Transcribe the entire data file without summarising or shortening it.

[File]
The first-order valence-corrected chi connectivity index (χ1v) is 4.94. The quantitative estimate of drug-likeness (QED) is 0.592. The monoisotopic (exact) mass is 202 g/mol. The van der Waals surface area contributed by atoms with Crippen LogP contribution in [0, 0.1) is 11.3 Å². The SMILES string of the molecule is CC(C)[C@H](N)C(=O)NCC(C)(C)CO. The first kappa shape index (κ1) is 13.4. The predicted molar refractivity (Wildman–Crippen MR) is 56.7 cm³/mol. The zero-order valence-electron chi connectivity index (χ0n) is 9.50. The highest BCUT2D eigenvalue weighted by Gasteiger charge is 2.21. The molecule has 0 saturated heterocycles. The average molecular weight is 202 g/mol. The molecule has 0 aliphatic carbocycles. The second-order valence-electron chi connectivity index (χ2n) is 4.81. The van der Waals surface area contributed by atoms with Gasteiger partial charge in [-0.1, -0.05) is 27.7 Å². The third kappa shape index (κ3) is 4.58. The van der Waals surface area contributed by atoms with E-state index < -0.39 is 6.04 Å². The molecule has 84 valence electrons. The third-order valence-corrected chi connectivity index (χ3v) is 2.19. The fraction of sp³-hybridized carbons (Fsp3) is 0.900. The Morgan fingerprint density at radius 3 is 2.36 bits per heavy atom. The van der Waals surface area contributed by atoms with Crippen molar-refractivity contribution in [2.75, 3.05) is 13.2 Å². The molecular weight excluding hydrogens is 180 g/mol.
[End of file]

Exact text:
The first-order valence-corrected chi connectivity index (χ1v) is 4.94. The quantitative estimate of drug-likeness (QED) is 0.592. The monoisotopic (exact) mass is 202 g/mol. The van der Waals surface area contributed by atoms with Crippen LogP contribution in [0, 0.1) is 11.3 Å². The SMILES string of the molecule is CC(C)[C@H](N)C(=O)NCC(C)(C)CO. The first kappa shape index (κ1) is 13.4. The predicted molar refractivity (Wildman–Crippen MR) is 56.7 cm³/mol. The zero-order valence-electron chi connectivity index (χ0n) is 9.50. The highest BCUT2D eigenvalue weighted by Gasteiger charge is 2.21. The molecule has 0 saturated heterocycles. The average molecular weight is 202 g/mol. The molecule has 0 aliphatic carbocycles. The second-order valence-electron chi connectivity index (χ2n) is 4.81. The van der Waals surface area contributed by atoms with Gasteiger partial charge in [-0.1, -0.05) is 27.7 Å². The third kappa shape index (κ3) is 4.58. The van der Waals surface area contributed by atoms with E-state index < -0.39 is 6.04 Å². The molecule has 84 valence electrons. The third-order valence-corrected chi connectivity index (χ3v) is 2.19. The fraction of sp³-hybridized carbons (Fsp3) is 0.900. The Morgan fingerprint density at radius 3 is 2.36 bits per heavy atom. The van der Waals surface area contributed by atoms with Crippen molar-refractivity contribution in [2.75, 3.05) is 13.2 Å². The molecular weight excluding hydrogens is 180 g/mol.